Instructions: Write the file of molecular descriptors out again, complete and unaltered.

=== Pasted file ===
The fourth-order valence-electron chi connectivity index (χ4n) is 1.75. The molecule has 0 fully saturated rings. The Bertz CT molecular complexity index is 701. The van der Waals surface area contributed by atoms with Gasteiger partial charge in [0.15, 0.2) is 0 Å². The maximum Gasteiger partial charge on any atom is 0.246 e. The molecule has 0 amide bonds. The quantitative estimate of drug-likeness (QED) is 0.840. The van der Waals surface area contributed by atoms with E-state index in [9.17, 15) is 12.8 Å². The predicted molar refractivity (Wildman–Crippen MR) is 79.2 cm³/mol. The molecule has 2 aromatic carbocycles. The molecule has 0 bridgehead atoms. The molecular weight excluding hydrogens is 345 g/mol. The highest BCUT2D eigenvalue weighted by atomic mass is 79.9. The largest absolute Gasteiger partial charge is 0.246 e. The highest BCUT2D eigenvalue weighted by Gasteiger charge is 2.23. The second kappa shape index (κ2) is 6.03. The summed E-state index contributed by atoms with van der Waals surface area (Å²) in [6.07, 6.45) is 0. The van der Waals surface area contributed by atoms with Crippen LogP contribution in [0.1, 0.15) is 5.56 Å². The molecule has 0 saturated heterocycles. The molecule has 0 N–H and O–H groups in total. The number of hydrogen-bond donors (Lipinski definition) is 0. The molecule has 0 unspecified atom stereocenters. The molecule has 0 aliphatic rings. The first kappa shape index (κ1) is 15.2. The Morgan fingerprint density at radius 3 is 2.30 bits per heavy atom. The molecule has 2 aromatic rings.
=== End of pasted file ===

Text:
The fourth-order valence-electron chi connectivity index (χ4n) is 1.75. The molecule has 0 fully saturated rings. The Bertz CT molecular complexity index is 701. The van der Waals surface area contributed by atoms with Gasteiger partial charge in [0.15, 0.2) is 0 Å². The maximum Gasteiger partial charge on any atom is 0.246 e. The molecule has 0 amide bonds. The quantitative estimate of drug-likeness (QED) is 0.840. The van der Waals surface area contributed by atoms with E-state index in [9.17, 15) is 12.8 Å². The predicted molar refractivity (Wildman–Crippen MR) is 79.2 cm³/mol. The molecule has 2 aromatic carbocycles. The molecule has 0 bridgehead atoms. The molecular weight excluding hydrogens is 345 g/mol. The highest BCUT2D eigenvalue weighted by atomic mass is 79.9. The largest absolute Gasteiger partial charge is 0.246 e. The highest BCUT2D eigenvalue weighted by Gasteiger charge is 2.23. The second kappa shape index (κ2) is 6.03. The summed E-state index contributed by atoms with van der Waals surface area (Å²) in [6.07, 6.45) is 0. The van der Waals surface area contributed by atoms with Crippen LogP contribution in [0.1, 0.15) is 5.56 Å². The molecule has 0 saturated heterocycles. The molecule has 0 N–H and O–H groups in total. The number of hydrogen-bond donors (Lipinski definition) is 0. The molecule has 0 unspecified atom stereocenters. The molecule has 0 aliphatic rings. The first kappa shape index (κ1) is 15.2. The Morgan fingerprint density at radius 3 is 2.30 bits per heavy atom. The molecule has 2 aromatic rings.